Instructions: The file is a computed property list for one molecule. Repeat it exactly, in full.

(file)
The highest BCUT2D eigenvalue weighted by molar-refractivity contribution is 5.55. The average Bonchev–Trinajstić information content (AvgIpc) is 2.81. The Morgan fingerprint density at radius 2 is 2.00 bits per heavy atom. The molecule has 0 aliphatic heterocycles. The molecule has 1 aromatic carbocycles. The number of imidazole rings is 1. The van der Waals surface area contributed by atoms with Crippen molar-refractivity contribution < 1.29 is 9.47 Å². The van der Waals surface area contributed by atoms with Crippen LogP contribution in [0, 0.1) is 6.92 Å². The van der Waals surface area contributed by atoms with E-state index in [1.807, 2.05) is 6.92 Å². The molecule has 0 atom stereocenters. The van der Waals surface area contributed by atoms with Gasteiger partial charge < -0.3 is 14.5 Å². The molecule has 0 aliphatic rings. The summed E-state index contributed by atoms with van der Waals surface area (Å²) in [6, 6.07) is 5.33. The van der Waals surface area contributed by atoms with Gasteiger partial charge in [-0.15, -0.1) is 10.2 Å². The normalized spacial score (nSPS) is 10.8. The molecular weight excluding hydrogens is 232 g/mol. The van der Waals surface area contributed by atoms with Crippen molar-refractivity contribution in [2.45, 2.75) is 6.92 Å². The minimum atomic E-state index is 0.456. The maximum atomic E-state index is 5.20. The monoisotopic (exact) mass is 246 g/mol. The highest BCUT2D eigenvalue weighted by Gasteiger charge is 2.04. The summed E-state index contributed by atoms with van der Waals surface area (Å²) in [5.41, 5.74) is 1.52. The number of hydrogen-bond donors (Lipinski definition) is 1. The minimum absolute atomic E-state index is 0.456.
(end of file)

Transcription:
The highest BCUT2D eigenvalue weighted by molar-refractivity contribution is 5.55. The average Bonchev–Trinajstić information content (AvgIpc) is 2.81. The Morgan fingerprint density at radius 2 is 2.00 bits per heavy atom. The molecule has 0 aliphatic heterocycles. The molecule has 1 aromatic carbocycles. The number of imidazole rings is 1. The van der Waals surface area contributed by atoms with Crippen molar-refractivity contribution < 1.29 is 9.47 Å². The van der Waals surface area contributed by atoms with Crippen LogP contribution in [0, 0.1) is 6.92 Å². The van der Waals surface area contributed by atoms with E-state index in [1.807, 2.05) is 6.92 Å². The molecule has 0 atom stereocenters. The van der Waals surface area contributed by atoms with Gasteiger partial charge < -0.3 is 14.5 Å². The molecule has 0 aliphatic rings. The summed E-state index contributed by atoms with van der Waals surface area (Å²) in [6, 6.07) is 5.33. The van der Waals surface area contributed by atoms with Gasteiger partial charge in [-0.15, -0.1) is 10.2 Å². The normalized spacial score (nSPS) is 10.8. The molecular weight excluding hydrogens is 232 g/mol. The van der Waals surface area contributed by atoms with Crippen molar-refractivity contribution in [2.45, 2.75) is 6.92 Å². The minimum atomic E-state index is 0.456. The maximum atomic E-state index is 5.20. The monoisotopic (exact) mass is 246 g/mol. The highest BCUT2D eigenvalue weighted by Gasteiger charge is 2.04. The summed E-state index contributed by atoms with van der Waals surface area (Å²) in [5.41, 5.74) is 1.52. The number of hydrogen-bond donors (Lipinski definition) is 1. The minimum absolute atomic E-state index is 0.456.